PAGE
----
A normal comedy show should run around 90 minutes. If it’s a later show, that time can even be shortened. A lot of this has to do with
how much how well the crowd is drinking. During the holidays, people are a lot more festive and a lot of the crowd is finally cutting loose (they don’t usually drink as often as comics). Therefore, they can get out of hand or just crash somewhere around an hour and fifteen if not sooner. Now, imagine it’s your job to close out the show with a forty-five minute set in the following situation…The emcee goes over his/her time by a few minutes after the show starts ten minutes late. The feature ignores his/her time and does closer to thirty-five minutes instead of the 25-30 agreed on before. At this point the headliner is taking the stage about a drink later (15-20 minutes) than he or she would have if everyone had stuck to their time. You know how it’s extremely difficult to be the first comic up on a show? Being the last has its own set of challenges. The point I’m trying to make this week is you have to stick to your time no matter the show or situation. As someone who is just able to do forty-five and close a show out, it becomes ten times harder when times have all been ignored. Just because you think you can do over a half hour doesn’t mean you should. Comics need to stick to their time for the benefit of the headliner. It’s the same courtesy as not opening with a lot of crowd work or extremely blue material.
This rule is important at open mic as well. Realize that when there are more than a dozen comics (or even two dozen) you’re screwing the other comics over by going over your time. Assume that half of the acts weren’t that great and that the audience is praying for the show to end by the 100-minute mark. It’s hard to fine tune or test material when the crowd is staring at their watches.
I know it’s exciting to finally get to do longer sets, but odds are that if you’re finally getting to do thirty, five to ten of that isn’t worth forcing into your act just because you can remember it. If your feature setlist includes almost every joke you’ve ever written, you shouldn’t be featuring yet.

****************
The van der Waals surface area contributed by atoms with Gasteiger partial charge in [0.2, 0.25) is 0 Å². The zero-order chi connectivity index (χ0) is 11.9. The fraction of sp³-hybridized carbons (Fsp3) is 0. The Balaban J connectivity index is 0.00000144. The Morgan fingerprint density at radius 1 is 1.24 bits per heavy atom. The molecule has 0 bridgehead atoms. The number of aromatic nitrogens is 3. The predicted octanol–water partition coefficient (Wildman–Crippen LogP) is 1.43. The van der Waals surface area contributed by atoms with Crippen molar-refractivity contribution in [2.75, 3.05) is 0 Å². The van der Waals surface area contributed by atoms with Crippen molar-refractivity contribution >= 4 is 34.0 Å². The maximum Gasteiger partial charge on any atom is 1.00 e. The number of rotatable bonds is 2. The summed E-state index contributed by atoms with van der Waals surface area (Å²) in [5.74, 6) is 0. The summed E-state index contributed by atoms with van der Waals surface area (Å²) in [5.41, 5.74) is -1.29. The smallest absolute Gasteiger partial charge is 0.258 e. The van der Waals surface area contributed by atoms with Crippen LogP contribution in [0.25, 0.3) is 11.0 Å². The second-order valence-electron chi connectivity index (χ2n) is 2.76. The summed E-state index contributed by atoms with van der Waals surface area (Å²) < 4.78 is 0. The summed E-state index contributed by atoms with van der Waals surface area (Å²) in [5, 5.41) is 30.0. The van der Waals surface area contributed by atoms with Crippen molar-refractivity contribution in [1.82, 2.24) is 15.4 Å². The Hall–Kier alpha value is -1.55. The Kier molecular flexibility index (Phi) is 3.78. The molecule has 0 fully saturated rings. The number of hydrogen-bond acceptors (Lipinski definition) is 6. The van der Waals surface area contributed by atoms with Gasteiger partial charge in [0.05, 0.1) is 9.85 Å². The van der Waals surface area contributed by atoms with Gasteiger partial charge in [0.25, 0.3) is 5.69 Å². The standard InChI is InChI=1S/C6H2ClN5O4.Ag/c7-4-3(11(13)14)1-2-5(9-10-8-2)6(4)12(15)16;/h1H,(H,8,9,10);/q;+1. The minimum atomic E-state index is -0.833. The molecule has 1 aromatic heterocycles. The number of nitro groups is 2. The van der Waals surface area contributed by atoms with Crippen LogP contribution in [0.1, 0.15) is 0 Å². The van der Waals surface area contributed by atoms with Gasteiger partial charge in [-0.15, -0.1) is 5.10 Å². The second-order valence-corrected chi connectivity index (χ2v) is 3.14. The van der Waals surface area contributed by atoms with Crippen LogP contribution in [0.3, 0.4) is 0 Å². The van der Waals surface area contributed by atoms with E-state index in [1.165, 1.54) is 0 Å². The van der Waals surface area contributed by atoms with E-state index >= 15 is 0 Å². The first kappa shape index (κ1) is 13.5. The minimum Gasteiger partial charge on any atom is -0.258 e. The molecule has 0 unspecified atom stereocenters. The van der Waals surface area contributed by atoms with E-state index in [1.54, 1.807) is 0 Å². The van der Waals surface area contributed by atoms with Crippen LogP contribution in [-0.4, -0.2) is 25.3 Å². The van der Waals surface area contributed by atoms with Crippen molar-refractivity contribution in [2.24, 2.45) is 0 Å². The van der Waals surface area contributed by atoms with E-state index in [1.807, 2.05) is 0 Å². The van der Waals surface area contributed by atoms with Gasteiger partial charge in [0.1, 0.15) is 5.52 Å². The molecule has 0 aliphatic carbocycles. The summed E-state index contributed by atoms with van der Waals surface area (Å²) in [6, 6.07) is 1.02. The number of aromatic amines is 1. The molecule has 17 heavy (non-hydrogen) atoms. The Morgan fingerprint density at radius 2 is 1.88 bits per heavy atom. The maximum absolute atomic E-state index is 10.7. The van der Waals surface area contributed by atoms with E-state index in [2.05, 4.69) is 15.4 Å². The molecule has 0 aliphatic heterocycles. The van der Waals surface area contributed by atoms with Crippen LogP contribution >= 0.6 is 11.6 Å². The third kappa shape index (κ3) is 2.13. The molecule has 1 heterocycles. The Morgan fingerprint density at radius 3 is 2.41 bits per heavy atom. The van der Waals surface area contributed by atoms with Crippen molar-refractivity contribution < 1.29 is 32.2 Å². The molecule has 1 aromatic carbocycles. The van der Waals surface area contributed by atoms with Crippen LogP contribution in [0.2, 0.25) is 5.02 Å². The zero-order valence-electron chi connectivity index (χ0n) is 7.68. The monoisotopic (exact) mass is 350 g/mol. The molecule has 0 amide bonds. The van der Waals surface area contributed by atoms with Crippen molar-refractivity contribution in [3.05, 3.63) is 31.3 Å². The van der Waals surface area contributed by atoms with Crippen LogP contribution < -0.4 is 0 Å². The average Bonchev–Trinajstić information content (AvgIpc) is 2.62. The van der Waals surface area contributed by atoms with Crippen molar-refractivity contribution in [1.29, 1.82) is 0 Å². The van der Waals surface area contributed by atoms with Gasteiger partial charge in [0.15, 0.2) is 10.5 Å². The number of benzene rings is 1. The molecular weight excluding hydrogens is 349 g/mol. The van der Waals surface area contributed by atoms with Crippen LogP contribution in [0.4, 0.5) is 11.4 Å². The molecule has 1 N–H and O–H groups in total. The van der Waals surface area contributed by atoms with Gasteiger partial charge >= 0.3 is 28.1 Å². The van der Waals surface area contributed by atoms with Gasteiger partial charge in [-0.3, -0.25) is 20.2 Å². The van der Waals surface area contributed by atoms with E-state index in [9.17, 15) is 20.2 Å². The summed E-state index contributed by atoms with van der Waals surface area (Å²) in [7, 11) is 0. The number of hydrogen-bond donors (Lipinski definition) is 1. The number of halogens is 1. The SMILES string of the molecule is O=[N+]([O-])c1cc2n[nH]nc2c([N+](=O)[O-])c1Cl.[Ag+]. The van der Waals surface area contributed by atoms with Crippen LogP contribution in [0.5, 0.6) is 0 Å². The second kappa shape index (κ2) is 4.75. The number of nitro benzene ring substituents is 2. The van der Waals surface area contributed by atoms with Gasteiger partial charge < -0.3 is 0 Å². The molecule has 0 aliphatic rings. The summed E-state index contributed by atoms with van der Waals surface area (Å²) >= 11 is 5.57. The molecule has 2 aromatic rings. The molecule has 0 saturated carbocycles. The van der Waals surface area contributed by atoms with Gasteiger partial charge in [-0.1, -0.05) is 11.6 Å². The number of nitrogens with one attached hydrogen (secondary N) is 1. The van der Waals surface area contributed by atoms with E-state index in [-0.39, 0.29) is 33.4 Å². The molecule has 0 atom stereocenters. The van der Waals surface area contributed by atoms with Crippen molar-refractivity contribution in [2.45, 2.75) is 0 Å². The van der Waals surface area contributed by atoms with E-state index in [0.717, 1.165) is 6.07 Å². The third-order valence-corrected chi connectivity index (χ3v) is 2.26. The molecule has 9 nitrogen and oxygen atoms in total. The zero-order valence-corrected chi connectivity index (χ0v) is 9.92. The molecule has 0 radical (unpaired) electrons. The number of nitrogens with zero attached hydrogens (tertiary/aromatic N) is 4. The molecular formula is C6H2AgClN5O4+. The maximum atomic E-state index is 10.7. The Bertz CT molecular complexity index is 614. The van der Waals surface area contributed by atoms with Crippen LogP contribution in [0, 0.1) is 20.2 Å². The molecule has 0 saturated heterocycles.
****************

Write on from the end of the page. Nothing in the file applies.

So my message to the comics who are running shows, thinking about running shows, or are in shows: Aim for ninety minutes and hold each act to that (especially if there are guest sets involved). If you’re performing, stick to your time to the minute. It will drastically improve the quality of the show with every comic who goes up as well as the crowd response. I’ve never heard someone say, “That show was too short,” in the nearly fourteen years I’ve been doing this. You’re also likely to get more work from headliners you open for when you stick to your time.
This tip will help when you finally start working the road too. It’s one thing to go over your time in your buddy’s show at a bar, it’s another to violate that rule on the road. I remember getting reamed and almost fired from one of my first MC weeks for going over by two minutes. Get in the habit of fitting your set into the allotted time.
For other tips on the importance of gaining respect from other comics, club managers, and the crowd, order a copy of Don’t Wear Shorts on Stage.